Hosea 10:1-3, 12
There is a new fence going up. So far it is just the posts. They are taller and more robust. The perimeter expands further, and—fittingly—it is beautiful. There is a new fence going up at the Monks’ Garden at Emery House. Everything grown there is given away. The first beets were just harvested; 100 pounds will be distributed this week at the Newbury Food Pantry.[i]
The garden is in partnership with Nourishing the North Shore. We provide the land and water. They grow, harvest, and distribute. We also host land for the Organic Community Garden. We Brothers share in Nourishing the North Shore’s mission: “to ensure equal access to healthy, local food to all members of the North Shore communities in a manner that builds community, fosters connection, and promotes dignity and self-reliance.”[ii] Food justice is expanding step by step in further work with local schools and with a bigger garden: mission in action.
A bigger garden could be used for exclusion and greed, to horde and squander. In today’s text, the prophet Hosea shows bad and good images. God’s people were like “a luxuriant vine that yields its fruit.” With more fruit, they built monuments to idols, like self-praise, ignoring God. “Their heart is false … The Lord will break down their altars, and destroy their pillars.”
Isaiah 58:1-12, Matthew 5:13-20
The green vestments and altar frontal indicate that we have moved into what the Church calls “ordinary time.” But in spite of the change of color, we haven’t left the season of Epiphany completely behind. This is the Fifth Sunday after Epiphany and in just two weeks, we will conclude the season of Epiphany with the celebration of the Feast of the Transfiguration, in which the disciples see the glory of God in the face of Jesus Christ when they are with him on the mountain. So the theme of Epiphany – the revelation of the Divine Nature in the person of Jesus – is still present in our appointed readings for today.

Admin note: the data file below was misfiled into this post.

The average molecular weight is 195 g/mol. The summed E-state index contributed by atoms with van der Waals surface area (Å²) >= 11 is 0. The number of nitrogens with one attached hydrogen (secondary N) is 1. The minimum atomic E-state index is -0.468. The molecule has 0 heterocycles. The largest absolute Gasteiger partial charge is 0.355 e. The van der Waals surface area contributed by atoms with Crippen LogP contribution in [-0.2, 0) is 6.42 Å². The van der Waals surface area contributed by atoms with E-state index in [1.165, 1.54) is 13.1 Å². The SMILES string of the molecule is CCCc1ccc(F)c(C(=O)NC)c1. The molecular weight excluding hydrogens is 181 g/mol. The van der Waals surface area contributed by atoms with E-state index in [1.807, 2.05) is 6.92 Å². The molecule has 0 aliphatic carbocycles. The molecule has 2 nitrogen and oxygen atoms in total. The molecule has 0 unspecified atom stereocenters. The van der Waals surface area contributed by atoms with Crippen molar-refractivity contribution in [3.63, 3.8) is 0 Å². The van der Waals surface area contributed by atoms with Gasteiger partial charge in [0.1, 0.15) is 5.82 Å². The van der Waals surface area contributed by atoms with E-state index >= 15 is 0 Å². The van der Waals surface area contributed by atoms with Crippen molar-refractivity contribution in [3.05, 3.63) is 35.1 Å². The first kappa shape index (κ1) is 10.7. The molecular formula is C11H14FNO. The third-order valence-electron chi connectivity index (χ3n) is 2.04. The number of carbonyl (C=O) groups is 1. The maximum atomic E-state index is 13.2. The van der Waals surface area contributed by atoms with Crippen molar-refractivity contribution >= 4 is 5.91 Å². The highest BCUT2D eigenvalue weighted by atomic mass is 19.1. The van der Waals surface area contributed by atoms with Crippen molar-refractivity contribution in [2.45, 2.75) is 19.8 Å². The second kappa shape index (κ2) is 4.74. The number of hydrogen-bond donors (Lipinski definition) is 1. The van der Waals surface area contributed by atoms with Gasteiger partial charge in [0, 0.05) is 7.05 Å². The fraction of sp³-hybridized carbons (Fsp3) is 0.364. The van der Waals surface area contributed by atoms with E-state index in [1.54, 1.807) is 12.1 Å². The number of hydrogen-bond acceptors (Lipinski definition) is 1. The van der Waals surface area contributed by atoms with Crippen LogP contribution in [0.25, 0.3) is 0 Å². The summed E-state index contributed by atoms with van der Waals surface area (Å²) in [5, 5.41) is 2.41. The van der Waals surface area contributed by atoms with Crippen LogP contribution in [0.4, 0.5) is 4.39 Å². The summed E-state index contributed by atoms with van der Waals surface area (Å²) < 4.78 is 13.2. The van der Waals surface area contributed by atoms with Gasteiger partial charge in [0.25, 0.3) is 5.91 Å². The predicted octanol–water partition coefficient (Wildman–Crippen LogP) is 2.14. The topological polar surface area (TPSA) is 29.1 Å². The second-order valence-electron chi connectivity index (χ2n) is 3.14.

Why, then, do we have this sober passage on fasting from the book of Isaiah? What does this passage on social justice have to do with Epiphany?
If we take a closer look at this passage and its context, we may begin to understand the connection between social justice and the revelation of the Glory of God.
Over time, the majority of biblical scholars have come to recognize in the book of Isaiah three distinct parts, which some have conveniently labeled “First Isaiah” (referring to chapters 1-39), “Second Isaiah” (consisting of chapters 40-55) and “Third Isaiah” (chapters 56-66). “First Isaiah” is sometimes referred to as the “real” Isaiah because it is grounded in the age in which the prophet actually lived. “Second” and “Third Isaiah” describe later periods and, scholars tell us, have been added to the original text. “Second Isaiah” is written during the time of Israel’s captivity and describes the vision of the New Israel which God was to establish after the return of the people from their exile in Babylon. “Third Isaiah” – from which today’s reading is taken – reveals that this glorious vision did not materialize as anticipated, and expresses the disappointment of God’s people. God had delivered them from their captivity in Babylon, but Israel had not been restored to its former glory, as had been expected. They were back home, but their home was in shambles. To adopt the campaign slogan of a certain U.S. President, how could they make Israel great again?
He also told this parable to some who trusted in themselves that they were righteous and regarded others with contempt: 10‘Two men went up to the temple to pray, one a Pharisee and the other a tax-collector. 11The Pharisee, standing by himself, was praying thus, “God, I thank you that I am not like other people: thieves, rogues, adulterers, or even like this tax-collector. 12I fast twice a week; I give a tenth of all my income.” 13But the tax-collector, standing far off, would not even look up to heaven, but was beating his breast and saying, “God, be merciful to me, a sinner!” 14I tell you, this man went down to his home justified rather than the other; for all who exalt themselves will be humbled, but all who humble themselves will be exalted.’